USA TODAY International Edition

Walmart gunman bought 9mm that morning

- Grace Hauck USA TODAY and Paul Bibeau Contributi­ng: Christine Fernando, Jorge L. Ortiz and Claire Thornton, USA TODAY; The Associated Press. Bibeau reported from Chesapeake, Virginia. Hauck reported from Chicago.

CHESAPEAKE, Va. – The man accused of fatally shooting six people and wounding multiple others at a Walmart in Virginia late Tuesday legally purchased the gun that morning, police said Friday.

Officers also found a note on the man’s phone that may help investigat­ors determine motive in what was the nation’s second high- profile mass shooting in less than a week.

The gunman, identified as Andre Bing, legally purchased the 9mm handgun used in the shooting “from a local store” early Tuesday, police said. He had no criminal history and died of a self- inflicted gunshot wound, police said.

Like the large majority of U. S. states, Virginia does not require a waiting period between the time of purchase and the actual physical transfer of a firearm, according to the nonprofit Giffords Law Center to Prevent Gun Violence.

Early Friday, rain fell steadily on six white crosses at the site of a makeshift memorial next to the Walmart parking lot. The store was still closed, with first responders moving around the site.

Maria Pulley, 60, a bank manager who lives in the area, came back in the rain to put red bows on the crosses.

“I just wanted ( them) to know that they’re remembered,” Pulley told USA TODAY. “And we’re a community and that when they hurt ... we all hurt.”

The city of Chesapeake said Thursday that two of the injured people remained hospitaliz­ed, one in critical condition and the other one in fair/ improving condition.

Note found on gunman’s phone

Detectives conducted a forensic analysis of Bing’s phone, which was found at the scene, and discovered a note labeled “Death Note” on the device, police said.

In the note, which police shared publicly with redactions, the author claimed he was “harassed” and “laughed” at by people, later referencin­g a “management team” and “associates.” The note makes numerous references to “God” and “murder.”

Police on Friday said officers executed a search warrant of Bing’s home and found a box of ammunition and “various items” related to the handgun, including a box, receipt and other paperwork.

Bing, 31, had been a Walmart employee since 2010, the company said.

Who were the victims?

Walmart confirmed all those killed – who ranged in age from 16 to 70 – were employees.

The victims were identified Wednesday as Brian Pendleton, 38; Kellie Pyle, 52; Lorenzo Gamble, 43; and Randy Blevins, 70, who were all from Chesapeake; and Tyneka Johnson, 22, of Portsmouth.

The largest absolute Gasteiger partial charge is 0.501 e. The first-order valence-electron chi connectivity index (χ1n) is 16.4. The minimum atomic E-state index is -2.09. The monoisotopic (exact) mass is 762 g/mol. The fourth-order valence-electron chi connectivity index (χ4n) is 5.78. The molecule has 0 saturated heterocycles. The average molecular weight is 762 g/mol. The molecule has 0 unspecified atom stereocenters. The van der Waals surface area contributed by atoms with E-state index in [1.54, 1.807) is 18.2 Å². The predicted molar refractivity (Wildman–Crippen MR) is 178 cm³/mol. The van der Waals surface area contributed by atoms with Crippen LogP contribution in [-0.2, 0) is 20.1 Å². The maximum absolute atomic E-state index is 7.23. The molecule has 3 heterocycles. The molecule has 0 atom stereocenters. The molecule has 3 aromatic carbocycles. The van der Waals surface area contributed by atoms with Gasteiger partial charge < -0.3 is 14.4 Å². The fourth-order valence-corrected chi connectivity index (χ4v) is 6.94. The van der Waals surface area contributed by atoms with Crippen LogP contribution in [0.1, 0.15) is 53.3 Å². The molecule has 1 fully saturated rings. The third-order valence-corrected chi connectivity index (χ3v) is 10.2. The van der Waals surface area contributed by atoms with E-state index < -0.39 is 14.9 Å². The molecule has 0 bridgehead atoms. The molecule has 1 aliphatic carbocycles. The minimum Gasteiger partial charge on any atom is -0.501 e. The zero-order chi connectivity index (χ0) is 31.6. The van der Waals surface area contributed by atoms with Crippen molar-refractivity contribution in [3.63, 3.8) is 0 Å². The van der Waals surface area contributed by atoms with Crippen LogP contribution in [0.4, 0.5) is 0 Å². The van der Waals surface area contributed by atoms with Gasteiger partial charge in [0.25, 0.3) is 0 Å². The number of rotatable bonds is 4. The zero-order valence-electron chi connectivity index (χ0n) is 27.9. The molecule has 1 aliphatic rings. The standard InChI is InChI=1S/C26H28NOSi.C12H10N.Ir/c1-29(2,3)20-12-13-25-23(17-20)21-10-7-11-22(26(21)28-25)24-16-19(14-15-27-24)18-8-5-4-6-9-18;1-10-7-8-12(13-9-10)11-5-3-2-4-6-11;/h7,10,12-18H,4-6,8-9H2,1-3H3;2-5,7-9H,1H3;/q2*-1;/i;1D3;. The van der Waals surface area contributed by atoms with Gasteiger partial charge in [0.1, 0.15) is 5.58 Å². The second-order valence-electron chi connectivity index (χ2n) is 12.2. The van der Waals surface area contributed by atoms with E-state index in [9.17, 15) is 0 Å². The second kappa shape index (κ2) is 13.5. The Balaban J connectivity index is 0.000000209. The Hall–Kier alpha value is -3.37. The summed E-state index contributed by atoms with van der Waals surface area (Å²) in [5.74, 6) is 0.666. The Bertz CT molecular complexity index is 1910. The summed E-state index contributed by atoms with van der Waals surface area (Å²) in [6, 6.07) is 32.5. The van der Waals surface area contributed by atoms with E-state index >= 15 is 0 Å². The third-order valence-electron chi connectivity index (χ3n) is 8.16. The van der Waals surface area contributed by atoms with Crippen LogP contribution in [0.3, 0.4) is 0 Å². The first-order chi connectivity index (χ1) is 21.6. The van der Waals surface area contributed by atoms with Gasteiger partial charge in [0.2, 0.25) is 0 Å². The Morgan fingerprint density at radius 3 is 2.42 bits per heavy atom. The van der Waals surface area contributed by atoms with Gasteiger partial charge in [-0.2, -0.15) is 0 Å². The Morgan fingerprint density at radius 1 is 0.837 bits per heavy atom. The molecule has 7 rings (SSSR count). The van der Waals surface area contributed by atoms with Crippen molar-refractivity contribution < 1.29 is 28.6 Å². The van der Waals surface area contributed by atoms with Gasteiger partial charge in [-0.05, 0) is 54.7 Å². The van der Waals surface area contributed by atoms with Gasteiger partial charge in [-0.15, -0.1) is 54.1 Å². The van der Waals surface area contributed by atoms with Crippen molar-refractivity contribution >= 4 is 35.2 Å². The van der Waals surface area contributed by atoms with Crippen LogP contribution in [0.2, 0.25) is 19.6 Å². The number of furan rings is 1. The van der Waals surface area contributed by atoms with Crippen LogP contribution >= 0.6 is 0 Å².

Police initially withheld the name of the 16- year- old who was killed, but identified him Friday as Fernando Chavez- Barron of Chesapeake.

Many had been longtime Walmart employees, and one planned to retire next year.

Chavez- Barron had just started working at the store and used his first paycheck on gifts for his mom, WTVRTV reported. “I’m out of words, and speechless that it was him,” Joshua Trejo- Alvarado, 17, a friend, told WTVR.

“I was hoping everything was a dream until today. I wish he was still standing here with me.”

A crowdfundi­ng drive from Victims First is among the efforts for victims and survivors. GoFundMe verified the authentici­ty of the campaign.

Community vigil planned

Chesapeake Mayor Rick West was expected to hold a community candleligh­t vigil Monday to honor the victims.

Before the vigil, the Chesapeake City Council will hold a special meeting where city leaders are expected to confirm an emergency declaratio­n to “free up funding to support recovery following the Walmart shooting,” the council announced. If city leaders agree on the measure, the state of emergency will continue through Dec. 5.

Brenton Holloman, 41, assistant manager at an Edible Arrangemen­ts store near the Walmart, called the shooting “senseless.”

“( It’s) the way of the world now,” he told USA TODAY. “Anything can happen.”

Malarie Madden, 30, visited a mall near the Walmart on Friday. She lives in North Carolina but shops in the area all the time. She said safety is something she’s always concerned about, and the shooting “hit a little bit harder now that it was this close to home.”

But she said it wasn’t going to stop her from getting out.

The FBI’s Norfolk field office is assisting Chesapeake police.

The incident came amid a wave of deadly gun violence in the U. S. Days before, a gunman attacked Club Q, an LGBTQ+ nightclub in Colorado Springs, killing five people. The week before that, three students at the University of Virginia were fatally shot.

 ?? PAUL BIBEAU FOR USA TODAY ?? Six white crosses sit in the parking lot to honor victims of a shooting at Walmart in Chesapeake, Va., on Friday.
PAUL BIBEAU FOR USA TODAY Six white crosses sit in the parking lot to honor victims of a shooting at Walmart in Chesapeake, Va., on Friday.

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